Teacher's bookshelf: Self-reflection and personal development

Written by a teacher for teachers, Teach Like a Pirate is an easy-reading, well connected series of pedagogical stories, provocations and strategies designed to encourage critical self-reflection and development of own practice.

One of the things I believe is most appealing about this book is its relevance across a range of subjects and stages of schooling – it is up to you as the pedagogue to adopt or adapt according to the needs of your students and broader teaching and learning environment.

The book invites educators to take pedagogical risks in creating an engaging and empowering classroom for both you as the teacher and your students.

I discovered this book via Dave Burgess, an #AussieEd Twitter chat and a related hashtag (#tlap) as I resumed my 15-year teaching career after having completed three years in a bureaucratic curriculum development role.

Curiosity got the better of me: ‘Who is Dave Burgess?', ‘What is #tlap?', ‘Why would I want to talk about it?'

Well #tlap was Teach like a Pirate, Dave Burgess was the author, and there was plenty to talk about.

While I was regarded by many as an expert and innovative educator, I felt as if I was in a pedagogical swamp – getting stuck in similar routines and sinking into predictable practice. I was in need of inspiration.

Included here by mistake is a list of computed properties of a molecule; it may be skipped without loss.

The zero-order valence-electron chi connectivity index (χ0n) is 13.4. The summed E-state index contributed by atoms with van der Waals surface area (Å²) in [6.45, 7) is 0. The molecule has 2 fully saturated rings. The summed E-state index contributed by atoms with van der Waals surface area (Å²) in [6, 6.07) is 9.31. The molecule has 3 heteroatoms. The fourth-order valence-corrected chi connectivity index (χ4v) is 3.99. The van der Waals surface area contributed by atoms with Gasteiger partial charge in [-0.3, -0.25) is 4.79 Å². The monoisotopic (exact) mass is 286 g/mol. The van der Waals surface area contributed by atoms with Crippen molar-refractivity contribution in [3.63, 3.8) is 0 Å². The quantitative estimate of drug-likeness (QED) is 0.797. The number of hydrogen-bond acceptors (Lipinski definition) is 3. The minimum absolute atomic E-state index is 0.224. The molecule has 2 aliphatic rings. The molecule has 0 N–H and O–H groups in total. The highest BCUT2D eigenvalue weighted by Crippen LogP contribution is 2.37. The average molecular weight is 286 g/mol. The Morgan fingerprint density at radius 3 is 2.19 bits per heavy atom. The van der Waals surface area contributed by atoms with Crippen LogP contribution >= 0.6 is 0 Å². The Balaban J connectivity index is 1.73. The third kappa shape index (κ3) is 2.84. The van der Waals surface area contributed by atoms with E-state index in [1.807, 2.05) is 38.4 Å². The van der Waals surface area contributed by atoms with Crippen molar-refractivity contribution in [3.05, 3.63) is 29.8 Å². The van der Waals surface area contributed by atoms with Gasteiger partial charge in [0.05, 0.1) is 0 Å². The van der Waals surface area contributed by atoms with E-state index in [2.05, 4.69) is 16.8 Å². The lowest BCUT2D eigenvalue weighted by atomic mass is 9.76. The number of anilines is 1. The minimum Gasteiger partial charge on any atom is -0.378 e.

Teach like a Pirate was the perfect tool to re-energise and reinvigorate my classroom practice; and a rainforest emerged out of the swamp!

The book is divided in to three sections: an exploration of what it means to be a ‘pirate' teacher (no prizes for realising that ‘p' stands for passion); an investigation of ‘hooks' (intended to become part of your treasure chest); and a reflective conclusion beginning with the thought-provoker, ‘Do you want to be great?'.

Within my teaching of Geography, key messages from Teach like a Pirate have encouraged me to actively and purposefully set about creating an atmosphere of anticipation, excitement and intensity as students enter my classroom, particularly for a double session.

This has been achieved through embracing a range of hooks at appropriate times, such as music, props, hobbies and interests, student voice and immersion days. I have also been experimenting with a variety of technological tools enabling students to be the experts.

As a result of reading Teach like a Pirate, I now ask myself two questions as part of my planning and preparation for every class: ‘Would students attend my classes if they didn't have to?' and ‘Can I sell tickets to this lesson?'

These are similar, connected questions but they require deep and honest contemplation. At faculty planning days, I have shared excerpts of this text and asked colleagues the above questions as a catalyst for considering what they might do differently in their practice.

So for any educator, regardless of experience or subject and stage of schooling taught, if you or your colleagues are in need of some new ideas, I encourage you to beg, borrow or buy a copy of Teach like a Pirate; engage with the critical reflection, allow yourself to be challenged and then embrace this transformational pedagogical system.

Teach like a Pirate.

Image: Susan Caldis.

Do you have a text that you have found useful?

How have you incorporated what you have learnt in your classroom?

Share your experiences by tweeting @teacheracer using the hashtag #TeacherMag.